Posted: May 14, 2003
BEAU KNOWS POLITICS
Beau Biden is making his way in the family
business. Where he expects it to take him, he is not telling.
Biden spoke Tuesday evening to about 20
members of the Delaware Young Democrats, gathered at party
headquarters in Newport. From all appearances he was there to
discuss his role in the successful 2002 campaign of his father, but
the talk is that he is out and about because the next Biden campaign
in Delaware will be his own.
Beau Biden -- formally Joseph R. Biden III --
is 34. A former federal prosecutor in Philadelphia, he is newly
married and practicing law in Wilmington at the firm of Monzack &
Monaco. Whenever political speculation turns to the next election
for state attorney general in 2006, his name always pops up.
Not that Biden himself is saying. "I'm focused
on building my family and building my law practice," he said. "'06
is three years away."
Attorney General M. Jane Brady, a Republican,
will be up for a fourth term in 2006. If she runs and Biden does,
too, there would be a certain symmetry to it. Brady's first try for
office was a race against Joe Biden in 1990 when the senator was
going for his fourth term.
Interestingly, both Joe Biden and Jane Brady
were winged as they looked toward a possible fourth term. Biden was
coming off the meltdown of his campaign for the 1988 Democratic
presidential nomination, when charges of plagiarism and similar
foibles doomed him. Brady is coming off her worst showing for
attorney general, a 2002 win with only 48 percent of the vote and
further evidence that she is out of the Tonya Harding-Mike Tyson
school of campaigning.
Beau Biden brings to politics that well-known
name, the Biden smile and no reported sightings of the Biden temper,
if he has it at all. Painfully precise, he immediately corrected the
record when someone mentioned Tuesday evening that he had run his
father's campaign, pointing out it was Valerie Biden Owens, his aunt
and Joe's sister, who was in charge.
"I did not run it. My aunt would first go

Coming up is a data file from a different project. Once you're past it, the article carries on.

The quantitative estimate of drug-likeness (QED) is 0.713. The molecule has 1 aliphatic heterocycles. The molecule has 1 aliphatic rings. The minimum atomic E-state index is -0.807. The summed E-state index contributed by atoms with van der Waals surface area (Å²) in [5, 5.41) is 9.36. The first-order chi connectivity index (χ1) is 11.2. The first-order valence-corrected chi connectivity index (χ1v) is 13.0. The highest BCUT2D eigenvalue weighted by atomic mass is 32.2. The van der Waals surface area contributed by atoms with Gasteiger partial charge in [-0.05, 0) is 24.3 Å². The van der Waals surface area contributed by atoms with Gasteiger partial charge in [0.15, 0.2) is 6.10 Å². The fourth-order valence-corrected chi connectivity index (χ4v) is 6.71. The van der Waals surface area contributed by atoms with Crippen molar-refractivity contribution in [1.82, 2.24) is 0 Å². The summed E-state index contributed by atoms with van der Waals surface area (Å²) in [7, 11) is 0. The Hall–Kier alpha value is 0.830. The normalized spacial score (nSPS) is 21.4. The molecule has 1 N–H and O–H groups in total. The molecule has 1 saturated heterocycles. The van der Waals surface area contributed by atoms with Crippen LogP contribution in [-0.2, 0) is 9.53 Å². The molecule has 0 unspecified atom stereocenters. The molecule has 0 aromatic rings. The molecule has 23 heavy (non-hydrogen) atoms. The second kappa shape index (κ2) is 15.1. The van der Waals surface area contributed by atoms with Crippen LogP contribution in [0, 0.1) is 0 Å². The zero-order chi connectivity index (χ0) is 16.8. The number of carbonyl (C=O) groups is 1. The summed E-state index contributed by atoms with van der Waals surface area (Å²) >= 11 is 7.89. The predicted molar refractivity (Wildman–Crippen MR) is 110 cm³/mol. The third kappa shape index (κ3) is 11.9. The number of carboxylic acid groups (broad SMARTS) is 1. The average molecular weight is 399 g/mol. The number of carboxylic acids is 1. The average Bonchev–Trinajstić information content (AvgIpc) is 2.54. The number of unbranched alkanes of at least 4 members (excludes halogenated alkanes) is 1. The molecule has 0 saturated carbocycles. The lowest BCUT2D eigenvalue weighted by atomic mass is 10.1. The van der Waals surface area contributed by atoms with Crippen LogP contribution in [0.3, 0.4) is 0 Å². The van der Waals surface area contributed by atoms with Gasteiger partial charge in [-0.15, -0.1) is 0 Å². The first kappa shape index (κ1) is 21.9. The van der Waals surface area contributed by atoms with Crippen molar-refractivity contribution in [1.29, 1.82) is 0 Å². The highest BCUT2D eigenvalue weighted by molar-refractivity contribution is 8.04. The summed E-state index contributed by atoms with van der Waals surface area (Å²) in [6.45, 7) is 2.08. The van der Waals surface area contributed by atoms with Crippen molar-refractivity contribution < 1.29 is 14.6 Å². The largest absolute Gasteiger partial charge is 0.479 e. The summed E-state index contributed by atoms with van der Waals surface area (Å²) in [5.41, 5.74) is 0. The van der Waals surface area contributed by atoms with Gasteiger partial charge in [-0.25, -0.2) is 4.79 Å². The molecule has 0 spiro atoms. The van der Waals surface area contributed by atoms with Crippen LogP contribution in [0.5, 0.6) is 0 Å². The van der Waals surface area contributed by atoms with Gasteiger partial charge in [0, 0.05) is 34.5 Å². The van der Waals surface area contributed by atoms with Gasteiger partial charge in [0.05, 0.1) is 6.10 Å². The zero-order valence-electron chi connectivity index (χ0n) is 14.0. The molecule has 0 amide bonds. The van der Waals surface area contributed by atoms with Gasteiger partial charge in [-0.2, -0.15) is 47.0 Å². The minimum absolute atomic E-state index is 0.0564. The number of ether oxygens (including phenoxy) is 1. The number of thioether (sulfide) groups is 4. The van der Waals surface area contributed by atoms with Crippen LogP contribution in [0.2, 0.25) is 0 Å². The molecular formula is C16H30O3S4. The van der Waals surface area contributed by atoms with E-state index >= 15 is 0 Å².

after me, then after you," he said. "I helped my aunt."
Beau Biden has to be regarded as one of the
young Democratic guns who are on their way or would like to be. That
also includes Lt. Gov. John C. Carney Jr., Treasurer Jack A. Markell,
New Castle County Council President Christopher A. Coons and Matthew
P. Denn, the governor's legal counsel who has his sights set on the
2004 insurance commissioner's race.
At the core of Biden's talk Tuesday evening
was the reason so many Democrats are jostling for position -- and
without a comparable Republican lineup to go against them.
Biden displayed a map of northern New Castle
County depicting the arc of Brandywine Hundred, Greenville and Pike
Creek Valley as politically "persuadable" territory, populated by
ticket-splitters receptive to Democrats.
It is a mind-bending development. This is an
area that used to be reliably Republican, about as open to Democrats
as the Augusta National Golf Club is to women. They can come
occasionally as guests but ought not to try to make themselves at
It is a key reason why Thomas R. Carper, then
the Democratic governor, ousted Republican William V. Roth Jr. from
the U.S. Senate in 2000. It is also a key reason why political
observers increasingly consider Delaware to be a Democratic state,
instead of the swing state it has been.
Biden approvingly quoted Glenn C. Kenton, a
Republican strategist and ex-secretary of state, who recently said,
"We will not elect another statewide Republican who is not an
incumbent for a long time -- unless George Bush turns out to be the
next George Washington."
As Biden spoke, his brother Hunter showed up.
Robert Hunter Biden, who is a year younger at 33, is a lawyer with
the firm of Oldaker Biden & Belair in Washington. He previously
worked in the U.S. Commerce Department during the Clinton
Hunter Biden looked a lot like Valerie Biden
Owens keeping an eye on her brother-the-candidate. It is, after all,
the family business.
# # #
"I DO" IN DAGSBORO
The bride wore white, and the groom wore a
kilt, and they paraded into their wedding reception under a huge
party tent to the wails of a bagpiper leading the way.
The occasion was as much political as
matrimonial. The groom was David S. Swayze, a political playmaker
who is a lawyer and lobbyist, a Democrat who nevertheless was the
chief of staff for Republican Gov. Pierre S. du Pont. The bride was
Carolyn H. DePew, an administrator at Delaware Technical & Community
College with her own political credentials from her work as an aide
to Dale E. Wolf, a Republican lieutenant governor.
They were married Saturday at their vacation
home in Dagsboro, their connections as well as Swayze's knees on
display, as shown by clicking on a smuggled photograph
The guests included Supreme Court Justice
Myron T. Steele, regarded as likely to become the next chief
justice, along with Chancellor William B. Chandler III and Superior
Court President Judge Henry duPont Ridgely, the ranking judges on
Delaware's leading courts.
Gov. Ruth Ann Minner was not there, but it
hardly mattered. Robert L. Byrd, Gary B. Patterson and Edward R.
"Ned" Davis, lobbyists who constitute a shadow Cabinet for the
Democratic governor, were.
Legislators were present, too. Prime among
them were Thurman G. Adams Jr., the Senate's Democratic president
pro tem, and Sen. Nancy W. Cook and Joseph G. DiPinto, the
Democratic and Republican tag team who co-chair the Joint Finance
Ridgely, a close friend, officiated at the
ceremony. It was an act vastly appreciated by one wedding-goer, who
could not help quipping, "As long as he's marrying people, he's not
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